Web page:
In Our Own Image?

As I write this journal I’m listening to an old cassette tape I found. One of the songs, “Simply Live” by James Rainwater, goes like this:

“I placed you so high I could not reach you. I let you live in just palaces of gold. I made you so rich and so holy you couldn’t dwell within a searching soul.

You came to earth in a lonely stable. You’re were know as just a carpenter’s boy. But you ate with the weak and rejected. Saw beauty in their hearts and gave them hope.

Simply live, simply love, simply show the beauty of your simple words, your simple faith, your simple deeds, your simple grace. If I try to make it hard just remind me who you are and teach me, Lord, to simply be like you.”

This song really challenged me with a question: Have we as a Christian culture—and also me personally—made Jesus in our (my) own image? There is a popular quote circulating around among my Facebook friends that goes like this. “You can safely assume you’ve created God in your own image when it turns out that God hates all the same people you do” (Anne Lamott). As I reflect on the question, comparing my actions with the teaching I find in the Bible, I can’t help but be confronted with the fact that I do in fact create God in my own image on occasion.

John 3:16–17 says “For God so loved the world that He gave His only Son, that whoever believes in Him should not perish but have eternal Life. For God sent not His Son into the world to condemn the world, but in order that the world might be saved through Him.” This text convicts me to my core because I don’t always want to extend grace to people.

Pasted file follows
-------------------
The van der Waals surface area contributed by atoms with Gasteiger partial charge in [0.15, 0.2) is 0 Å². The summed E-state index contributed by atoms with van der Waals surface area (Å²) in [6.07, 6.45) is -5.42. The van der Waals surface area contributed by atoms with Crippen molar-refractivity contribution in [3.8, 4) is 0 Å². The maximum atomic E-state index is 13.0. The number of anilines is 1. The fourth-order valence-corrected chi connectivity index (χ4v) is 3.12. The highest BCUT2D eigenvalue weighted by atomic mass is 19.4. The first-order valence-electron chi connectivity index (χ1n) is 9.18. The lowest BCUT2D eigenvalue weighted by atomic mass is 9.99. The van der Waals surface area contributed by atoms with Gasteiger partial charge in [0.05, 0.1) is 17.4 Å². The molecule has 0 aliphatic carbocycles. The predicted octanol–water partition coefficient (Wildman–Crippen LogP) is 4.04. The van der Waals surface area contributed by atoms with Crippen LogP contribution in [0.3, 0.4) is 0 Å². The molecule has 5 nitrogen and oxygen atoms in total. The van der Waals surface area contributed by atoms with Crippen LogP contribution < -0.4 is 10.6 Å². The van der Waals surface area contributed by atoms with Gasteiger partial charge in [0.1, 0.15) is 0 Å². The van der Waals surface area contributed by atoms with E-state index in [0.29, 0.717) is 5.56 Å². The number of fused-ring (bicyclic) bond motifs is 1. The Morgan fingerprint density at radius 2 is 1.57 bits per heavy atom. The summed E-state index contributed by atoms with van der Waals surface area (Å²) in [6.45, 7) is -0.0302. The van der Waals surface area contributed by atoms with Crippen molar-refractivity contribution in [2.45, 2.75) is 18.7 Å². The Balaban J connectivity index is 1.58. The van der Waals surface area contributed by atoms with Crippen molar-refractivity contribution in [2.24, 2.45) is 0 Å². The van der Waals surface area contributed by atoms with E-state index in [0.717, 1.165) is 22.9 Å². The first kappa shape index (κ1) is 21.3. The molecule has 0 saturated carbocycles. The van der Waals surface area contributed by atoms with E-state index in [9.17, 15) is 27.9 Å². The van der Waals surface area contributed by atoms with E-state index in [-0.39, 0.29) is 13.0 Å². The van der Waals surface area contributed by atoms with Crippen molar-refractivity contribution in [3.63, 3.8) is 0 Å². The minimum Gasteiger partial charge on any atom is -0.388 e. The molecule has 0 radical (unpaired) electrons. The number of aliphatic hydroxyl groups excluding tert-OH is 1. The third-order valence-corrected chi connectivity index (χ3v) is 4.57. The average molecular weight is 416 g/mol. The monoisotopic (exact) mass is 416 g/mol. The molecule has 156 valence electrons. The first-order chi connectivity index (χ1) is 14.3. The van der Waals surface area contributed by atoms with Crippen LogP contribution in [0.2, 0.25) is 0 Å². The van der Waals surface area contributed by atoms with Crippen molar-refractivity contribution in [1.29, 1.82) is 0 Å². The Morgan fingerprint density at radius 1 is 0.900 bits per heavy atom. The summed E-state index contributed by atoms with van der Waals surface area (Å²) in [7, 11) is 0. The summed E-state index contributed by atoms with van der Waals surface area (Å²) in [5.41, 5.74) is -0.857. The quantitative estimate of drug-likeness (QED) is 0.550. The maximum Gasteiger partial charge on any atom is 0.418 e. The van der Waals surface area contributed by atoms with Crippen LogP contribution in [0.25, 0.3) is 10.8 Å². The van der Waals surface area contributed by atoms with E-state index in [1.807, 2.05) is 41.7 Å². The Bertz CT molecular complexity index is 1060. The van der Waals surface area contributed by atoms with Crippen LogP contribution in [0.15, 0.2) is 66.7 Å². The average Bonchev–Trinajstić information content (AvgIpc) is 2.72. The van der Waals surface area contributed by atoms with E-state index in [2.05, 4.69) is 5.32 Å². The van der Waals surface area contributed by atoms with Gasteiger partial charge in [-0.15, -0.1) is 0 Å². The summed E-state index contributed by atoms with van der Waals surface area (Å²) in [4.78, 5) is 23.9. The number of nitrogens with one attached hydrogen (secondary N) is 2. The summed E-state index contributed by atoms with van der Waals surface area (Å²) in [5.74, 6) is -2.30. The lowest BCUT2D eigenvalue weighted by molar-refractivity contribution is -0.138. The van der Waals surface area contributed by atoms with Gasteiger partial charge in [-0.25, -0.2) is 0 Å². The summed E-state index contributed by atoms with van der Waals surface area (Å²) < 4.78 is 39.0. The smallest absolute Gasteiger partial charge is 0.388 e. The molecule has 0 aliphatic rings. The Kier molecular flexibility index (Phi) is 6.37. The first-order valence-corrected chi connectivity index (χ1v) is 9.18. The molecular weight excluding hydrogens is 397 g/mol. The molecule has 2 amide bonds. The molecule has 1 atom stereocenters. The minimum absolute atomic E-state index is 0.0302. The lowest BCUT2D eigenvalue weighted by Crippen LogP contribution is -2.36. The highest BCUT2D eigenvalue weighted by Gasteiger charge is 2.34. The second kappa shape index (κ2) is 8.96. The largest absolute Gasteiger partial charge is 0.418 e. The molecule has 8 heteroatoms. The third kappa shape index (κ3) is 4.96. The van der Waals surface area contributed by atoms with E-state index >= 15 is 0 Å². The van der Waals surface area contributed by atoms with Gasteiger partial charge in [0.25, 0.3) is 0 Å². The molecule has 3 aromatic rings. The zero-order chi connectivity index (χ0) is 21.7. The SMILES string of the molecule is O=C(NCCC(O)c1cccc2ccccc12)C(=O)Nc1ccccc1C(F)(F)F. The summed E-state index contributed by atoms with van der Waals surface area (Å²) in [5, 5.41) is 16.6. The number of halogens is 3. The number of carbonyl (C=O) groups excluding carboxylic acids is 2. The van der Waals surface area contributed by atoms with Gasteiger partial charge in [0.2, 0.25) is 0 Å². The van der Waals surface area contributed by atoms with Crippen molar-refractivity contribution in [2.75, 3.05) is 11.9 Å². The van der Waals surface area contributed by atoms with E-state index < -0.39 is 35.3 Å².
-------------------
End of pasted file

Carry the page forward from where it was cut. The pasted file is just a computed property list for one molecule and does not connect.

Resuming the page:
Whether is because I feel that they have wronged me in some way or simply because they seem strange because they are so different from me. Yet Jesus came down to this world, living and dying for me so that I could have eternal life. If I take my logic of why I don’t share grace with others my god wouldn’t be big enough to save me. Thankfully I don’t serve the god of my creation.

If God does not think the same as me what does that mean for me? John 3:17 says that God didn’t send His Son into the world to condemn the world. Instead God sent his Son in to the world to extend grace to everyone so that no one would perish. God came to this earth to reconcile all of us to Him. As humans we often feel a need to segregate and put up walls between people. We can give many different reasons why we do this though in reality the reason that we put up walls is to make us feel differentiated from everyone else. God showed us a revolutionary concept with the idea that the God of the universe would extend salvation to everyone—even the very people that hurt him. The next time we start making a god in our own image by thinking that someone else is somehow different than us, let’s instead remember the unconditional love that God showed us.

—ANDREW